I don’t know how to sum up the last 24 years into just a few paragraphs, but I will try.
Words can be quite powerful. The most unforgettable were the ones I read when my adult life was just beginning. At the age of 17, I received a certified letter stating that I had a “potentially serious condition of a personal nature”. I had just finished my High School Government night class, with plans to continue to the Air Force boot camp. But then I had to go back to the Military Entrance Processing Station I had spent an entire day at a few weeks before.
I knew whatever it was must have been pretty serious because there were at least four other people in the room this time. The doctor sat in his leather chair behind a large fancy desk. He was dressed in a white coat and he opened up my file and read from it. Positive results for the HIV antibody.
I knew what HIV was because I had watched the Ricki Lake Show and MTV’s The Real World with Pedro who was openly HIV positive. Tom Hanks made a movie (Philadelphia) and won many awards so you know it was serious. HIV was making headlines (when people actually dared to talk about it). But they were all on the Coasts – New York, Philadelphia, Hollywood; this had to be something that happens other places, right? Surely not here in the Midwest in the middle of the 1990s.
But it did happen in the Midwest; and now I was proof. Proof that HIV is not a “gay disease” or a “black disease”. I had never used drugs. I had never had a blood transfusion. I had more fingers I could count than sexual partners. I thought, “What do I do now?” I knew I had to tell my parents. I lived with my mother at the time and paying for my funeral would be one more thing I had to hear them fight about.
I had been referred to Dr. Susan Swindells at UNMC. I had more tests done, and she told me in her British accent that if I was not going to take the medicine then there would be nothing else they could do to help me. I needed to take the meds, for the rest of my life; and we did not know how long that would really be. I qualified for the Ryan White Program so that I could have these pills… AZT (the first antiretroviral) was a tiny, shiny white capsule with a blue stripe.
I was very lucky though even if I did not believe it at the time. Every 3 months I would have blood tests at the Med Center, and I felt fine. Was I really even sick? Four years later in 1998 I wed my first husband. He had also tested positive shortly after I disclosed my results to him. We began discussing having children and in 1999 we decided to take the chance because we were both being treated. We did decide together that it was worth the risk and my first daughter was born by C-section after 3 or 4 hours of having an IV fill me up with meds before her delivery. I also gave her liquid AZT for the first 6 weeks and she officially tested negative at about the 2 year mark.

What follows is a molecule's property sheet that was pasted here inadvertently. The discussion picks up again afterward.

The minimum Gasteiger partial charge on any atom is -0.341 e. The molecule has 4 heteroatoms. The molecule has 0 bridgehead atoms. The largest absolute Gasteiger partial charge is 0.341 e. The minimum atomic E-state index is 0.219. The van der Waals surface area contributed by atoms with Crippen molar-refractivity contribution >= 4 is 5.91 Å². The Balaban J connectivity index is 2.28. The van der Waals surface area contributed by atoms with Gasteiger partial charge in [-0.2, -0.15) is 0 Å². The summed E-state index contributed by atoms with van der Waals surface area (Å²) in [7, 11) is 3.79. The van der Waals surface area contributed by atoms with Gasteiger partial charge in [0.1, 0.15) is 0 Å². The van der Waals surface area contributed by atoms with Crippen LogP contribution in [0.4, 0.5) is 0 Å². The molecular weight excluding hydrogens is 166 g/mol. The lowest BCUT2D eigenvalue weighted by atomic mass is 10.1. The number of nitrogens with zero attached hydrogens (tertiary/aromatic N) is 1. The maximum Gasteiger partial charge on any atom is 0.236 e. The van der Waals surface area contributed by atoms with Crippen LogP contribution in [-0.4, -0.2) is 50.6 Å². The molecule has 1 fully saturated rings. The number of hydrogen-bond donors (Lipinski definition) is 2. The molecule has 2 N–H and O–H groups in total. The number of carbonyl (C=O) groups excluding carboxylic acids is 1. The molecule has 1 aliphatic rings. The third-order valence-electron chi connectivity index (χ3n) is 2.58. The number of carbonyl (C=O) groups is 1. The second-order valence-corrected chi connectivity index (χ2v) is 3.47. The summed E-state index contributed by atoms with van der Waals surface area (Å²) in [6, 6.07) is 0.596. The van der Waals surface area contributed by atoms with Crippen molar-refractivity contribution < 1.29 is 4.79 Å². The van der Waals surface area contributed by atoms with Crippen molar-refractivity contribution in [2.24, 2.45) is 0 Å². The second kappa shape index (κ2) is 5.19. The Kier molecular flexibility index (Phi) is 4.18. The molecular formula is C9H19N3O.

By 2003 I became anxious; I was worried that I had been so blessed and it was only a matter of time before I began developing symptoms and becoming sick. I made very significant changes in 2006 and took control of my life over somethings I did not even know if I was strong enough to do. I became a working single mother with HIV.
I became empowered to openly share my status after I briefly dated someone who lied about being married. When I discovered he was married, I ended the relationship. Later, I vented to a co-worker about the entire situation. He almost left me speechless when his response was “Girl he “forgot” to tell you he was married then I woulda forgot to tell him I had AIDS!” My stomach flipped and in that moment I said, “I don’t have AIDS but I do have HIV.”
It was very empowering to share my status and see the shock that it gave him. I married one of his best friends 3 years later. My husband is HIV-negative and when we began having condomless sex in 2007 I made him come to a doctor’s appointment to meet my Specialty Care team. At that point, “Undetectable=Untransmittable” campaign was still years away, and I was not fully convinced that I could not transmit HIV. Honestly, it was more of a visit to document that I had fully disclosed my status and he was completely aware of the risk. I did not want to go to jail if or when he tested positive.
The next few years were filled with change. I had to “change” jobs because someone was disclosing my status without my permission. That change led to a career that I did not even think I could do and I just celebrated 10 years there. I changed my last name when I remarried. Then I changed diapers again…when I gave birth to my 2nd daughter. Last year I changed a bad habit and quit smoking (over 15 months now). Now I speak up to share my status to try and change minds.
I choose to continue my care at the Specialty Care Center. It has changed locations over the last 24 years a few times but the care remains the same. My health team has become like extended family and I get to visit them twice a year. I have watched some providers retire or be promoted to other positions. They have watched me grow and change. The team has been with me through the hardest moments in my life. I know that each of them have my best interest in mind and in their heart and that will never change.
Content courtesy Erin Fulton
Editorial note: Erin Fulton is a patient-activist living with HIV who boldly stands up and publicly shares her story on many forums including social media. She regularly participates in patient panels organized by the SCC and UNMC College of Medicine, in the hopes that by engaging in discussion she can increase awareness and help eliminate the stigma associated with a diagnosis of HIV. Thank you Erin for allowing us to be a platform to share your story today.